Furthermore, if I can’t discuss “framing” without having read a whole mass of literature on it, then I’m not sure why I should pay attention to a person who gets upset over Dawkins without having read a small fraction of his verbal output.
Point number 3: if I claimed that a scientist made a mistake in a scientific argument, but when pressed I could only show that she had not argued in the fashion I had anticipated, my original claim would have been misleading. It is neither a high crime nor a misdemeanor to designate a misleading claim as such.
By the way, I put quotation marks around “framing” to indicate that it is being used as a technical term with some specialized meaning. Maybe there’s a better way to do this; I’m not sure, and I don’t particularly care.
The TRUTH, as far as I can make out, is that our species has acquired potent knowledge about its place in the Cosmos, and this knowledge is fatally incompatible with certain beliefs we had formed in an earlier stage of our history.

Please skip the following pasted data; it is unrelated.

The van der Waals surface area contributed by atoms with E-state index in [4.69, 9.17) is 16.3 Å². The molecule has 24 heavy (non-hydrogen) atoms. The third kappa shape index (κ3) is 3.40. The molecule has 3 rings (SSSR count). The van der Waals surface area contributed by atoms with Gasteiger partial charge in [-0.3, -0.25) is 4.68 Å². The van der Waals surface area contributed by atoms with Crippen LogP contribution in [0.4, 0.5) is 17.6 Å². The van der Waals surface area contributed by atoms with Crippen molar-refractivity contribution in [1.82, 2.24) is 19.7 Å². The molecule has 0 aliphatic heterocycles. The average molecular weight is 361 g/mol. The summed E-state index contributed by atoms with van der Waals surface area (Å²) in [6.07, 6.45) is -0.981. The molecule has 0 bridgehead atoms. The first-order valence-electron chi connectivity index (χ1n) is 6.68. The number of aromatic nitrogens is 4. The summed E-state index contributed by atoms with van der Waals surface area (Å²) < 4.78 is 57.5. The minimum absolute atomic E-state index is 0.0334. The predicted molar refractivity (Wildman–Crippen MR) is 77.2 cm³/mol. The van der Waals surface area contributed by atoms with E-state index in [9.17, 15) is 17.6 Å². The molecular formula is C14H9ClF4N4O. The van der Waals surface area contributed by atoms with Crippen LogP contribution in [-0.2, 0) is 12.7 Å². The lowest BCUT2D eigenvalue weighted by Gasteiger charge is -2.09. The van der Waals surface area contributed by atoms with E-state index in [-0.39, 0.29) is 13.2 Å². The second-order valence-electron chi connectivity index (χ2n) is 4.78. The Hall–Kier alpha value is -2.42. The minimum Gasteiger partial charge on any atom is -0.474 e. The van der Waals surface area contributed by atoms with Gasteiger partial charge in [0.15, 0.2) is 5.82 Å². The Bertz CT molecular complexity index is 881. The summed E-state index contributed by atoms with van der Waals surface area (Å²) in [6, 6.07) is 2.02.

If “the question” isn’t about this, I must be in the wrong meeting.
By the way, saying that Dawkins “got the science wrong” is — see above — a lie. He may have erred in describing the sociology of a particular sub-field of modern physics, and he might have been a trifle loose with grammatical terminology, but hey, he’s neither a physicist nor a linguist, and these points do not affect the substance of his argument.
How can we discuss skepticism when all skeptics are “rabid”? Or atheism when all atheists are “fundamentalist”?
All right, some atheists are merely “angry.” Fair enough.
Idea A has undesirable feature X. We know that X is a bad apple because of (insert long, scholarly argument here). Idea B also has feature X, which we know is bad from long experience with idea A. Now, we’re sure that idea B has its good points (like Pliny the Elder said, no book so bad to be entirely worthless), but the presence of aspect X naturally makes us go, “Oh no, not again!”
What you call a “rhetorical trick,” I call a “deduction.” Is this an example of “framing”?